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Leadership has no age limits

by Minden Press-Herald

Local 4-H members appointed to state boards

Every June, student members of the 4-H youth organization come together at Louisiana State University. There, many students apply to become members of the various state boards that govern 4-H activities.

This year, four students from Webster Parish were selected to serve on three different boards. Beth Clark, assistant extension agent at the local LSU AgCenter office, said these results indicate a great showing for the area.

“We usually have about two or three reps, so we had a good year,” Clark said. “And I see it getting better. More kids are getting involved – they want to take leadership roles. That’s a good thing. They’re acquiring life skills that they’ll be able to use.”

Louisiana 4-H is the largest youth development program in the state, with clubs and groups in all sixty-four parishes. The program provides activities related to everything from food, fitness, and fashion to computers, cows, and camping, and many of these activities are planned and run by student board members.

“They plan state events throughout the year, and it’s all youth-led,” Clark said. “They lead and make the decisions – it’s not the adults telling them what to do.”

North Webster High School sophomore Carley Nail and Lakeside High School senior Harlie Walker were both selected as shooting sports ambassadors. Minden High School senior Shelby Francis was chosen for the Science, Engineering, and Technology board.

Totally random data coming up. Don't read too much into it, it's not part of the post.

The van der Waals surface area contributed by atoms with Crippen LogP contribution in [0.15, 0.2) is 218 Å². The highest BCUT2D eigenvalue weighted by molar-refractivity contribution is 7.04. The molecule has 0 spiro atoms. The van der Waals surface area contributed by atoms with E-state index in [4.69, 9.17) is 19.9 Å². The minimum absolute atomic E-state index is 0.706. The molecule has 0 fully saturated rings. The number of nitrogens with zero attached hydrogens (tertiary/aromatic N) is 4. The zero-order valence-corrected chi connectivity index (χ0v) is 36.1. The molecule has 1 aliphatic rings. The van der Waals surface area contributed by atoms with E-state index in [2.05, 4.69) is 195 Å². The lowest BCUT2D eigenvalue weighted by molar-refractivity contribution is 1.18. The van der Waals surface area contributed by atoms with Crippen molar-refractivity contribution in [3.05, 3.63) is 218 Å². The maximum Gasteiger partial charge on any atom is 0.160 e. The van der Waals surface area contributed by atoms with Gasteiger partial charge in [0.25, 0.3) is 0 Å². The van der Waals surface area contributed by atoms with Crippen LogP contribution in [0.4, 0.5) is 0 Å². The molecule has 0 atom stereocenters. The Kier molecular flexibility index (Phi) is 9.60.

In addition, Lakeside senior Kayla King was elected by student delegates to represent Webster and eleven other parishes on the executive board.

This will be Francis’s second year on the SET board, having served two years ago as a sophomore.

“The first time, I honestly couldn’t believe I even made it,” she said. “I was super psyched about it. Now I’m very happy to be able to make it again for my senior year.”

Francis said she was been a part of 4-H for nine years.

“When I was in fourth grade, my mom wanted me to join just to see what it was like,” she said. “I liked it from the get-go. We do so much more than the livestock things people know 4-H for. I don’t do all that stuff, but there’s still so much I’m interested in.”

One of the main responsibilities of the SET board is to plan and run the Operation: Military Kids camp put on by Louisiana 4-H each year. The camp serves military kids age 5 to 17.

“All the tracks they go through are based on science, engineering, and technology,” Francis said. “And we make it all happen. We make the tracks up, we have activities for them to do – it’s basically a camp we run.”

Clark agreed with Francis that modern 4-H is much more than the agriculture and shooting activities that it has been known for.

“It’s a lot of leadership opportunities now,” Clark said. “It’s not just livestock and cooking and that kind of stuff. And these four are great leaders with good character, very noble. Every time they have an opportunity to take advantage of building their leadership skills, they step up to the plate. They’re the ones I ask to be camp counselors and mentors to other 4-H members. They’re all-around great kids.”

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